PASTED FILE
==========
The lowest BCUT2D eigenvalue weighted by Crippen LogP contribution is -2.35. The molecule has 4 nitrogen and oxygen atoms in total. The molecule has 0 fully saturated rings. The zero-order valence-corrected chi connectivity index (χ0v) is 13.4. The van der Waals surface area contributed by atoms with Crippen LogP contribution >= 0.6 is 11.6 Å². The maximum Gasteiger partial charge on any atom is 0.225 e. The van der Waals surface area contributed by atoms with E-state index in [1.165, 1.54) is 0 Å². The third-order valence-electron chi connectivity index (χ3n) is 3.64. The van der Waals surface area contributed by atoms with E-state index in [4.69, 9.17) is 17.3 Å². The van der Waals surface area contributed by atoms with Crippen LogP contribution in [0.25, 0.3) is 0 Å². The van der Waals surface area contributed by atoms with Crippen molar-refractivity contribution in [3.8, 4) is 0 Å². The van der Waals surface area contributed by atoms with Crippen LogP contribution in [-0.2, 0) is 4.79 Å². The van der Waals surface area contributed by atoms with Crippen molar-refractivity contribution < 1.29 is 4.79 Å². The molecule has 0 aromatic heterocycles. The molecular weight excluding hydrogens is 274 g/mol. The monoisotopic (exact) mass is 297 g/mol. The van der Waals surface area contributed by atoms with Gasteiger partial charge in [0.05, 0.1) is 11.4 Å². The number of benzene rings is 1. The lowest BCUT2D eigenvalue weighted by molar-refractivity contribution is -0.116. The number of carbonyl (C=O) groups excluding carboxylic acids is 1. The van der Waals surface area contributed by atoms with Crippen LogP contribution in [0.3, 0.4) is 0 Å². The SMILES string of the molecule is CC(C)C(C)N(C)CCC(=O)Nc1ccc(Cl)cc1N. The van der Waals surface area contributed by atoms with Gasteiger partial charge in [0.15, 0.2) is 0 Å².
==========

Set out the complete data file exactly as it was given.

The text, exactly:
The lowest BCUT2D eigenvalue weighted by Crippen LogP contribution is -2.35. The molecule has 4 nitrogen and oxygen atoms in total. The molecule has 0 fully saturated rings. The zero-order valence-corrected chi connectivity index (χ0v) is 13.4. The van der Waals surface area contributed by atoms with Crippen LogP contribution >= 0.6 is 11.6 Å². The maximum Gasteiger partial charge on any atom is 0.225 e. The van der Waals surface area contributed by atoms with E-state index in [1.165, 1.54) is 0 Å². The third-order valence-electron chi connectivity index (χ3n) is 3.64. The van der Waals surface area contributed by atoms with E-state index in [4.69, 9.17) is 17.3 Å². The van der Waals surface area contributed by atoms with Crippen LogP contribution in [0.25, 0.3) is 0 Å². The van der Waals surface area contributed by atoms with Crippen molar-refractivity contribution in [3.8, 4) is 0 Å². The van der Waals surface area contributed by atoms with Crippen LogP contribution in [-0.2, 0) is 4.79 Å². The van der Waals surface area contributed by atoms with Crippen molar-refractivity contribution < 1.29 is 4.79 Å². The molecule has 0 aromatic heterocycles. The molecular weight excluding hydrogens is 274 g/mol. The monoisotopic (exact) mass is 297 g/mol. The van der Waals surface area contributed by atoms with Gasteiger partial charge in [0.05, 0.1) is 11.4 Å². The number of benzene rings is 1. The lowest BCUT2D eigenvalue weighted by molar-refractivity contribution is -0.116. The number of carbonyl (C=O) groups excluding carboxylic acids is 1. The van der Waals surface area contributed by atoms with Crippen LogP contribution in [0.3, 0.4) is 0 Å². The SMILES string of the molecule is CC(C)C(C)N(C)CCC(=O)Nc1ccc(Cl)cc1N. The van der Waals surface area contributed by atoms with Gasteiger partial charge in [0.15, 0.2) is 0 Å².